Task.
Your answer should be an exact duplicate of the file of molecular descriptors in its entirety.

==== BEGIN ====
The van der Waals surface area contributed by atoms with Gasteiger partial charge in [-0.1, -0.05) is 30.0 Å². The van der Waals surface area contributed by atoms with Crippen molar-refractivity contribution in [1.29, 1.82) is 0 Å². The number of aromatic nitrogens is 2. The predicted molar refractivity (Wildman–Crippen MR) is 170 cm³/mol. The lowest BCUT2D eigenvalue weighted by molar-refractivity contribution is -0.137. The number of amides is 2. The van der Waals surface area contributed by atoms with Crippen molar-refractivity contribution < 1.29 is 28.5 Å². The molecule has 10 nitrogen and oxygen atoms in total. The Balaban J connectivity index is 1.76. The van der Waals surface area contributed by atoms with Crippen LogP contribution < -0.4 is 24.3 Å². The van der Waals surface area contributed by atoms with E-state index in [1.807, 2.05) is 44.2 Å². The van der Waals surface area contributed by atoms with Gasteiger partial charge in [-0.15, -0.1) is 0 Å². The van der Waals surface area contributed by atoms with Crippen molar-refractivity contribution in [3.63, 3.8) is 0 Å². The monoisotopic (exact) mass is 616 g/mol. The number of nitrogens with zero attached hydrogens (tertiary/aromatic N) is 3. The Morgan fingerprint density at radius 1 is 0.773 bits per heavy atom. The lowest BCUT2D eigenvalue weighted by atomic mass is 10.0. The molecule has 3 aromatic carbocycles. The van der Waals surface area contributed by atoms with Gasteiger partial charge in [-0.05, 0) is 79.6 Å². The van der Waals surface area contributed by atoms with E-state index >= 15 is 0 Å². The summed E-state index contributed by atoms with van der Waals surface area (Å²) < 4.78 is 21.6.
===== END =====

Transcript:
The van der Waals surface area contributed by atoms with Gasteiger partial charge in [-0.1, -0.05) is 30.0 Å². The van der Waals surface area contributed by atoms with Crippen molar-refractivity contribution in [1.29, 1.82) is 0 Å². The number of aromatic nitrogens is 2. The predicted molar refractivity (Wildman–Crippen MR) is 170 cm³/mol. The lowest BCUT2D eigenvalue weighted by molar-refractivity contribution is -0.137. The number of amides is 2. The van der Waals surface area contributed by atoms with Crippen molar-refractivity contribution < 1.29 is 28.5 Å². The molecule has 10 nitrogen and oxygen atoms in total. The Balaban J connectivity index is 1.76. The van der Waals surface area contributed by atoms with Crippen LogP contribution < -0.4 is 24.3 Å². The van der Waals surface area contributed by atoms with E-state index in [1.807, 2.05) is 44.2 Å². The van der Waals surface area contributed by atoms with Gasteiger partial charge in [-0.15, -0.1) is 0 Å². The van der Waals surface area contributed by atoms with Crippen molar-refractivity contribution in [3.63, 3.8) is 0 Å². The monoisotopic (exact) mass is 616 g/mol. The number of nitrogens with zero attached hydrogens (tertiary/aromatic N) is 3. The Morgan fingerprint density at radius 1 is 0.773 bits per heavy atom. The lowest BCUT2D eigenvalue weighted by atomic mass is 10.0. The molecule has 3 aromatic carbocycles. The van der Waals surface area contributed by atoms with Gasteiger partial charge in [-0.05, 0) is 79.6 Å². The van der Waals surface area contributed by atoms with E-state index >= 15 is 0 Å². The summed E-state index contributed by atoms with van der Waals surface area (Å²) < 4.78 is 21.6.